Moving on, I passed the Supreme Court of Canada, where more laws are made than in the House of Commons.
At the foot of the Portage Bridge, I was again struck by the nice trails in the area.
On the northbound lanes, there is a two-way bike path. I can’t imagine how scary it would be pedaling against busy traffic. I found it bad enough out on deserted Hecla Island in the SPRM many years earlier.
Crossing Victoria Island, I went back over the river for another brief tour inside the empire du mal.
Another nice trail to cover, if only I had my bike.
A statue of Samuel de Champlain. If I didn’t know better, it looks like a spitting image of a former colleague with the initials of B.C. One reader will understand.
Back over the bridge into Canada, I made my way to the Canadian War Museum.
The admission price was $16.95, including KST, but it proved to be worth every penny.
The galleries were arranged in chronological order, beginning with the early wars among the aboriginal peoples.
An early-model dagger, which looks like something one might find on a Winnipeg Transit bus.
There was a phone where you could hear the dramatization of an Indian elder speaking about his first encounters with the French. I swear it sounded just like a good friend and loyal reader. He will understand and no doubt laugh heartily. I hope he was paid handsomely for the use of his voice.
Of course, there were the usual bits of revisionist history, demonizing the British and making heroes out of the defeated French.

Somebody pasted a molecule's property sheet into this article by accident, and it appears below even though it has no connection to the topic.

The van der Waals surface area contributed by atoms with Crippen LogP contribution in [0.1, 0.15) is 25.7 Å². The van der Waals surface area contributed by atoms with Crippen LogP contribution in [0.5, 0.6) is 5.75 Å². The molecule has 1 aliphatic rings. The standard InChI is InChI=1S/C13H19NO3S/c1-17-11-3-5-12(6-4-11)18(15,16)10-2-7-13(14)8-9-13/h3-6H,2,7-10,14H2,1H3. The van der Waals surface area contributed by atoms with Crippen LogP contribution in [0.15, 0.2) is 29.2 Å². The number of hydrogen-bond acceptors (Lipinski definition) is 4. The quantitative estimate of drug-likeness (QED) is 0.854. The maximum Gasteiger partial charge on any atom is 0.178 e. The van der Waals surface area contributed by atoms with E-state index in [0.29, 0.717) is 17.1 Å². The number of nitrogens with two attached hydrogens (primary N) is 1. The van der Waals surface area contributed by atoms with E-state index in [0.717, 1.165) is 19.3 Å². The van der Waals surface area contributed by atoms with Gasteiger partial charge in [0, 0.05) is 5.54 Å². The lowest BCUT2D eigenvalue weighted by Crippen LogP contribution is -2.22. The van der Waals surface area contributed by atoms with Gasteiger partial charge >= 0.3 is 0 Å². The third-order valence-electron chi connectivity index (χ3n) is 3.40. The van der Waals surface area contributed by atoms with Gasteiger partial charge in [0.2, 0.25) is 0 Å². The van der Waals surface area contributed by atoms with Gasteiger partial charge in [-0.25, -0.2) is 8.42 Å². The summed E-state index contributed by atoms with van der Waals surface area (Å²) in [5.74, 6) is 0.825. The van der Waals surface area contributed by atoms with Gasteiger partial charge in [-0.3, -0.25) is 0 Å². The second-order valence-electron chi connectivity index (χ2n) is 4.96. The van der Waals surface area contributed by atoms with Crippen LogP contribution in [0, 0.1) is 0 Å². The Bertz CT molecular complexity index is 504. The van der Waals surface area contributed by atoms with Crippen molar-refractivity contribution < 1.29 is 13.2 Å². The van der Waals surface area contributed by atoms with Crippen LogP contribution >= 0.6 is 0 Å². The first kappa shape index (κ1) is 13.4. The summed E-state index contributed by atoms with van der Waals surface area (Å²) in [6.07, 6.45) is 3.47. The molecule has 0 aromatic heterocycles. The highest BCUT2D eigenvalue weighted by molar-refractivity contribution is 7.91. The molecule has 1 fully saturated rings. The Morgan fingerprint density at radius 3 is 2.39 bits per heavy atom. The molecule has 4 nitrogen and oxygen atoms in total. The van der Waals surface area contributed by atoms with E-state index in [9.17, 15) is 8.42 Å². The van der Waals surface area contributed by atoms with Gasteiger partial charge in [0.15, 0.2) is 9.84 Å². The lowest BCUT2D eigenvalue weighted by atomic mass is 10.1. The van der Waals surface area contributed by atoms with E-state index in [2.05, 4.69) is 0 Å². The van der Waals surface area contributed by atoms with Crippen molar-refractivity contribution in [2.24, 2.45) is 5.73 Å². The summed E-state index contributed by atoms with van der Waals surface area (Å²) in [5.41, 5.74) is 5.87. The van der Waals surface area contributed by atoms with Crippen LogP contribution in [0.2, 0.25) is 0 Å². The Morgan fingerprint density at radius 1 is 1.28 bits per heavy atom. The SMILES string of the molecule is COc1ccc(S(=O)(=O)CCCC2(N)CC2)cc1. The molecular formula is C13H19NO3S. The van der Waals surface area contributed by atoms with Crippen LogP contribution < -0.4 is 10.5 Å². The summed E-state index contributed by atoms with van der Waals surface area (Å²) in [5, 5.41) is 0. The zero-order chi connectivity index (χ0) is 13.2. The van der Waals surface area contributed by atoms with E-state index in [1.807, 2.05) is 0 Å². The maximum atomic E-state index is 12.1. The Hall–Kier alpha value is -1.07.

The War of 1812, more reminders of home.
The founding of the SPRM.
There was a large collection on the First World War.
How’s your “eyesite”?
A display showing what it was like in a trench, sans the mud, of course.
A plane with “C 5” on the wings. Loyal readers can judge for themselves as to whether or not that was a coincidence.
Sadly, the slackers do rule Canada today and has an army of social justice warriors fighting on their behalf.
There was an equally large collection on World War II, including Adolf Hitler’s Mercedes.
One of the first flight simulators, used for training pilots.
A U-boat torpedo.
I know “retards” doesn’t mean the same in Quebecese as it does in Canadian, but it was still odd to see. This particular display showed what was being done on the home front, and a noteworthy omission was “If Day” held in Winnipeg in 1942. They had fake Nazis on the street, renamed Portage Avenue to Adolf-Hitler-Strasse and even published a fake edition of the Winnipeg Tribune to show what things would be like if Germany won the war, all in an effort to sell Victory Bonds.
And peacetime propaganda is alive and well at the CBC, Toronto Star, Winnipeg Free Press and the rest of the Liberal-loving media.
A Canadian beaver armed and ready for battle.
An anti-aircraft gun.
A German tank.
There was a lot devoted to the Cold War, including this simulated World War III command center.
All told, I spent two and a half hours there and I can highly recommend it for anyone with an interest in military history.
After a stop at the café for refueling and rest, I was back on the road for some more sightseeing before catching the bus back to the hotel.
By accident, I stumbled on the National Firefighters Memorial, located just across the street from the War Museum.
I wasn’t aware the West had died.
Potheads gathering at Parliament Hill. As I continued east, I passed many more on the sidewalk heading there.